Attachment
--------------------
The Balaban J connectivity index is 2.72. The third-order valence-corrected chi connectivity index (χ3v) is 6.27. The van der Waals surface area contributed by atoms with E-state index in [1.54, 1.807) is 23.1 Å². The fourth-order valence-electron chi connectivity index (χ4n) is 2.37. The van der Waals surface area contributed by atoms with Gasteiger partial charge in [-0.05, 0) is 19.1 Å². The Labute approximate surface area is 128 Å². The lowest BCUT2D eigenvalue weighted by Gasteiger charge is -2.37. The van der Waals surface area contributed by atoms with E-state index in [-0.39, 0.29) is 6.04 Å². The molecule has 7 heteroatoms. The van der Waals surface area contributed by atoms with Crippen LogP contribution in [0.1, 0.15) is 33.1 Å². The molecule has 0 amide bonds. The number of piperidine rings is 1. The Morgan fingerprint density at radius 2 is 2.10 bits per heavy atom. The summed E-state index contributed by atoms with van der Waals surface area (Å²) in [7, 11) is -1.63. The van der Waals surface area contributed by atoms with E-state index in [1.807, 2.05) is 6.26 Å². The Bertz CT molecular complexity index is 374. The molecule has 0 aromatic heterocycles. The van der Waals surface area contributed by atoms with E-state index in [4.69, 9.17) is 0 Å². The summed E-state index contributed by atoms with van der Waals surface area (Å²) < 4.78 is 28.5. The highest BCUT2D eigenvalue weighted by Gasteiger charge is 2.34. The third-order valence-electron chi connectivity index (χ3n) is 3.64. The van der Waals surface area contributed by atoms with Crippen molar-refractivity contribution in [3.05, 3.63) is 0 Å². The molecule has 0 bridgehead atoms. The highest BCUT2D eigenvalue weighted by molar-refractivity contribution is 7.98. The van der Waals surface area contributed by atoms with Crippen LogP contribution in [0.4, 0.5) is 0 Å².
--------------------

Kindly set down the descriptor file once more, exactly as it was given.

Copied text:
The Balaban J connectivity index is 2.72. The third-order valence-corrected chi connectivity index (χ3v) is 6.27. The van der Waals surface area contributed by atoms with E-state index in [1.54, 1.807) is 23.1 Å². The fourth-order valence-electron chi connectivity index (χ4n) is 2.37. The van der Waals surface area contributed by atoms with Gasteiger partial charge in [-0.05, 0) is 19.1 Å². The Labute approximate surface area is 128 Å². The lowest BCUT2D eigenvalue weighted by Gasteiger charge is -2.37. The van der Waals surface area contributed by atoms with E-state index in [-0.39, 0.29) is 6.04 Å². The molecule has 7 heteroatoms. The van der Waals surface area contributed by atoms with Crippen LogP contribution in [0.1, 0.15) is 33.1 Å². The molecule has 0 amide bonds. The number of piperidine rings is 1. The Morgan fingerprint density at radius 2 is 2.10 bits per heavy atom. The summed E-state index contributed by atoms with van der Waals surface area (Å²) in [7, 11) is -1.63. The van der Waals surface area contributed by atoms with E-state index in [1.807, 2.05) is 6.26 Å². The Bertz CT molecular complexity index is 374. The molecule has 0 aromatic heterocycles. The van der Waals surface area contributed by atoms with E-state index in [4.69, 9.17) is 0 Å². The summed E-state index contributed by atoms with van der Waals surface area (Å²) < 4.78 is 28.5. The highest BCUT2D eigenvalue weighted by Gasteiger charge is 2.34. The third-order valence-electron chi connectivity index (χ3n) is 3.64. The van der Waals surface area contributed by atoms with Crippen molar-refractivity contribution in [3.05, 3.63) is 0 Å². The molecule has 0 bridgehead atoms. The highest BCUT2D eigenvalue weighted by molar-refractivity contribution is 7.98. The van der Waals surface area contributed by atoms with Crippen LogP contribution in [0.4, 0.5) is 0 Å².